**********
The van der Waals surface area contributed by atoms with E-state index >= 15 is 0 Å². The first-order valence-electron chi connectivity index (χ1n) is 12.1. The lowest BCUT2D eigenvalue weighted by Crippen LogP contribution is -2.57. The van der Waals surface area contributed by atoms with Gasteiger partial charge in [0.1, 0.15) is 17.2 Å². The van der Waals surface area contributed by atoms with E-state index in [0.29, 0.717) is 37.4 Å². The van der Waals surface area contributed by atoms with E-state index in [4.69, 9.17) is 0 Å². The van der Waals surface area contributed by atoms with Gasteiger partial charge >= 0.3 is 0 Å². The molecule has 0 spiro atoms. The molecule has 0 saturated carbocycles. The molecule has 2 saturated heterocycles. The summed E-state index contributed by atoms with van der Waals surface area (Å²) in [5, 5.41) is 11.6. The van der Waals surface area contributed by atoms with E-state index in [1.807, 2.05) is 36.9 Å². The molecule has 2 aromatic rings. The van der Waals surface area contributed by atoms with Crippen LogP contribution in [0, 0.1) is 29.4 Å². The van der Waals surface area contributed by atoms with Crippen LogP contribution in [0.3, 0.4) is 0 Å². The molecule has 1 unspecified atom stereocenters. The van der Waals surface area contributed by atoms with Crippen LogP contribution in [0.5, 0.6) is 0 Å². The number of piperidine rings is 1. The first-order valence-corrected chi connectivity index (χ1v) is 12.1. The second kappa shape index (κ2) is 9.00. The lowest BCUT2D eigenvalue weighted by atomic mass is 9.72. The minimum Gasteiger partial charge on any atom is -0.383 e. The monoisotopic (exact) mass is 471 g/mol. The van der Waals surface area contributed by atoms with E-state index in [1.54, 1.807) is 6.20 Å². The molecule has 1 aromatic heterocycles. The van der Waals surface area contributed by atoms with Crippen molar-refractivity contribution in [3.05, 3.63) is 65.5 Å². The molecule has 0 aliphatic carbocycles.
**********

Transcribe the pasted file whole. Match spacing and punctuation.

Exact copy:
The van der Waals surface area contributed by atoms with E-state index >= 15 is 0 Å². The first-order valence-electron chi connectivity index (χ1n) is 12.1. The lowest BCUT2D eigenvalue weighted by Crippen LogP contribution is -2.57. The van der Waals surface area contributed by atoms with Gasteiger partial charge in [0.1, 0.15) is 17.2 Å². The van der Waals surface area contributed by atoms with E-state index in [0.29, 0.717) is 37.4 Å². The van der Waals surface area contributed by atoms with E-state index in [4.69, 9.17) is 0 Å². The van der Waals surface area contributed by atoms with Gasteiger partial charge >= 0.3 is 0 Å². The molecule has 0 spiro atoms. The molecule has 0 saturated carbocycles. The molecule has 2 saturated heterocycles. The summed E-state index contributed by atoms with van der Waals surface area (Å²) in [5, 5.41) is 11.6. The van der Waals surface area contributed by atoms with E-state index in [1.807, 2.05) is 36.9 Å². The molecule has 2 aromatic rings. The van der Waals surface area contributed by atoms with Crippen LogP contribution in [0, 0.1) is 29.4 Å². The van der Waals surface area contributed by atoms with Crippen LogP contribution in [0.3, 0.4) is 0 Å². The molecule has 1 unspecified atom stereocenters. The van der Waals surface area contributed by atoms with Crippen LogP contribution in [0.5, 0.6) is 0 Å². The number of piperidine rings is 1. The first-order valence-corrected chi connectivity index (χ1v) is 12.1. The second kappa shape index (κ2) is 9.00. The lowest BCUT2D eigenvalue weighted by atomic mass is 9.72. The minimum Gasteiger partial charge on any atom is -0.383 e. The monoisotopic (exact) mass is 471 g/mol. The van der Waals surface area contributed by atoms with E-state index in [1.54, 1.807) is 6.20 Å². The molecule has 1 aromatic heterocycles. The van der Waals surface area contributed by atoms with Crippen molar-refractivity contribution in [3.05, 3.63) is 65.5 Å². The molecule has 0 aliphatic carbocycles.